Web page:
97. 97. What is wanted here is something like the following substitution property: If for each object o1 of type S there is an object o2 of type T such that for all programs P defined in terms of T, the behavior of P is unchanged when o1 is substituted for o2, then S is a subtype of T. Barbara Liskov "Data Abstraction and Hierarchy"
  98. 98. Mutable Immutable Unshared Shared Unshared mutable data needs no synchronisation Unshared immutable data needs no synchronisation Shared mutable data needs synchronisation Shared immutable data needs no synchronisation
  99. 99. Mutable Immutable Unshared Shared Unshared mutable data needs no synchronisation Unshared immutable data needs no synchronisation Shared mutable data needs synchronisation Shared immutable data needs no synchronisation The Synchronisation Quadrant
  100. 100. Procedural Comfort Zone Mutable Immutable Unshared Shared Unshared mutable data needs no synchronisation Unshared immutable data needs no synchronisation Shared mutable data needs synchronisation Shared immutable data needs no synchronisation
  101. 101. Procedural Discomfort Zone Mutable Immutable Unshared Shared Unshared mutable data needs no synchronisation Unshared immutable data needs no synchronisation Shared mutable data needs synchronisation Shared immutable data needs no synchronisation Procedural Comfort Zone
  102. 102. Threads and locks — they’re kind of a dead end, right? BretVictor "The future of programming"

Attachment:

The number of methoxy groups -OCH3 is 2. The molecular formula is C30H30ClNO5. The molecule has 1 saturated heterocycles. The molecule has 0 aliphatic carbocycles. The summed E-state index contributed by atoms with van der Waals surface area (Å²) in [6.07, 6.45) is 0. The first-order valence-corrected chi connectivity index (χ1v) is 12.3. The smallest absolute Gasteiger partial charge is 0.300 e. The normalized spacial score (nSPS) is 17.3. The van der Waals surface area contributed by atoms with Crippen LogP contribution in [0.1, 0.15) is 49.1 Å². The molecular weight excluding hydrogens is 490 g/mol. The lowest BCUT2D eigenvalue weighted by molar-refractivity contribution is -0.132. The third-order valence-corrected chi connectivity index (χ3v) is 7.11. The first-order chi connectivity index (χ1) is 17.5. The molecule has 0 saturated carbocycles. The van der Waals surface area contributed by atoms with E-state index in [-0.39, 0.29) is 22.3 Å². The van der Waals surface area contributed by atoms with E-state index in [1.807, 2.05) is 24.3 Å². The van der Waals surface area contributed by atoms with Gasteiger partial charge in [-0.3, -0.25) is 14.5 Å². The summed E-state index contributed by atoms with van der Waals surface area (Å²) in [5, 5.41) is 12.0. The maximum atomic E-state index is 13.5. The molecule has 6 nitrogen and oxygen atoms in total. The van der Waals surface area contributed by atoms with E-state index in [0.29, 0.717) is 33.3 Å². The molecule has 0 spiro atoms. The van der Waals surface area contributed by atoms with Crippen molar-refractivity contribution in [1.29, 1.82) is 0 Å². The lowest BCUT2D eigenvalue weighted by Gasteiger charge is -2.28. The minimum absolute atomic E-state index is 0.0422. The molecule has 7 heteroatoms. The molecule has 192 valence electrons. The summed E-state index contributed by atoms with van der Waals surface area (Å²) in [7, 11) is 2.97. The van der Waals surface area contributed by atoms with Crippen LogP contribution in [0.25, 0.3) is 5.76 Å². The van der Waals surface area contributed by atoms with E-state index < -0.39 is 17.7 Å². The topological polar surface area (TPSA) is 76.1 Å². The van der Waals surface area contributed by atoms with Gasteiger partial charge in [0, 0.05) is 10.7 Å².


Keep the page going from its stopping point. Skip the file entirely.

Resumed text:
103. 103. So, I think if [...] we’re still using threads and locks, we should just, like, pack up and go home, ’cause we’ve clearly failed as an engineering field. BretVictor "The future of programming"
  104. 104. Procedural Comfort Zone Mutable Immutable Unshared Shared Unshared mutable data needs no synchronisation Unshared immutable data needs no synchronisation Shared mutable data needs synchronisation Shared immutable data needs no synchronisation
  105. 105. single-threaded activity no shared mutable state coordination
  106. 106. N bounded buffered asynchronous
  107. 107. N = unbounded buffered asynchronous ∞
  108. 108. N = 1 bounded buffered asynchronous futurepromise
  109. 109. N = 0 bounded unbuffered synchronous
  110. 110. Toutes choses sont dites déjà; mais comme personne n'écoute, il faut toujours recommencer. André Gide
  111. 111. Everything has been said before; but since nobody listens, we must always start again. André Gide